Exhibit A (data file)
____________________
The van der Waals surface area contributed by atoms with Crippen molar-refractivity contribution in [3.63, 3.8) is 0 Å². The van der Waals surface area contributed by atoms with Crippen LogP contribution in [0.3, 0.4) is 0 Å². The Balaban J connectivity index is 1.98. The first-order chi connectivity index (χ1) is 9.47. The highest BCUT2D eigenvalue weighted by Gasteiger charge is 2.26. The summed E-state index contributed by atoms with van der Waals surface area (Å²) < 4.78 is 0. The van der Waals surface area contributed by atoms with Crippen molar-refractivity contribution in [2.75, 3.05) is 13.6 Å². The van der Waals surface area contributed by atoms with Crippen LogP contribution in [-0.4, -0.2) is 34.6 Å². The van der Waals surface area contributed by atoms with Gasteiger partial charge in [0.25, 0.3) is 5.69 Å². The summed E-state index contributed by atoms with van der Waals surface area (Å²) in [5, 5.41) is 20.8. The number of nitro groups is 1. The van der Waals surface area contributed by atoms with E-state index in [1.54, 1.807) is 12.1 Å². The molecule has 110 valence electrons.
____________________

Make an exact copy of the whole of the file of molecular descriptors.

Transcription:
The van der Waals surface area contributed by atoms with Crippen molar-refractivity contribution in [3.63, 3.8) is 0 Å². The van der Waals surface area contributed by atoms with Crippen LogP contribution in [0.3, 0.4) is 0 Å². The Balaban J connectivity index is 1.98. The first-order chi connectivity index (χ1) is 9.47. The highest BCUT2D eigenvalue weighted by Gasteiger charge is 2.26. The summed E-state index contributed by atoms with van der Waals surface area (Å²) < 4.78 is 0. The van der Waals surface area contributed by atoms with Crippen molar-refractivity contribution in [2.75, 3.05) is 13.6 Å². The van der Waals surface area contributed by atoms with Crippen LogP contribution in [-0.4, -0.2) is 34.6 Å². The van der Waals surface area contributed by atoms with Gasteiger partial charge in [0.25, 0.3) is 5.69 Å². The summed E-state index contributed by atoms with van der Waals surface area (Å²) in [5, 5.41) is 20.8. The number of nitro groups is 1. The van der Waals surface area contributed by atoms with E-state index in [1.54, 1.807) is 12.1 Å². The molecule has 110 valence electrons.